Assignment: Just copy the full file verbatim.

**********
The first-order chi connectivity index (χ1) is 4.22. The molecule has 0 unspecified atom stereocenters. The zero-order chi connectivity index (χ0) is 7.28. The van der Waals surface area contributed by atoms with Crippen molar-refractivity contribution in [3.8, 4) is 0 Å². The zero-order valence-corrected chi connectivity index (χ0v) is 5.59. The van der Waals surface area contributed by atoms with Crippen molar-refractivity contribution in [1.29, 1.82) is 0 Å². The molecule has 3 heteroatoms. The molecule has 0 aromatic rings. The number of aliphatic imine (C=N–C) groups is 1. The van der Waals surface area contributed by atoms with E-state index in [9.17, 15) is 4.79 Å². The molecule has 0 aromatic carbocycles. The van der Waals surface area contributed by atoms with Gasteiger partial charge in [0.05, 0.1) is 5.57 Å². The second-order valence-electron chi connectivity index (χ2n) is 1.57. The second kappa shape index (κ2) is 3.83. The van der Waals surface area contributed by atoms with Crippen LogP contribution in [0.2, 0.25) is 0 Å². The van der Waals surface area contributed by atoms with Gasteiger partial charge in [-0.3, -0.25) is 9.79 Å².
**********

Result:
The first-order chi connectivity index (χ1) is 4.22. The molecule has 0 unspecified atom stereocenters. The zero-order chi connectivity index (χ0) is 7.28. The van der Waals surface area contributed by atoms with Crippen molar-refractivity contribution in [3.8, 4) is 0 Å². The zero-order valence-corrected chi connectivity index (χ0v) is 5.59. The van der Waals surface area contributed by atoms with Crippen molar-refractivity contribution in [1.29, 1.82) is 0 Å². The molecule has 3 heteroatoms. The molecule has 0 aromatic rings. The number of aliphatic imine (C=N–C) groups is 1. The van der Waals surface area contributed by atoms with E-state index in [9.17, 15) is 4.79 Å². The molecule has 0 aromatic carbocycles. The van der Waals surface area contributed by atoms with Gasteiger partial charge in [0.05, 0.1) is 5.57 Å². The second-order valence-electron chi connectivity index (χ2n) is 1.57. The second kappa shape index (κ2) is 3.83. The van der Waals surface area contributed by atoms with Crippen LogP contribution in [0.2, 0.25) is 0 Å². The van der Waals surface area contributed by atoms with Gasteiger partial charge in [-0.3, -0.25) is 9.79 Å².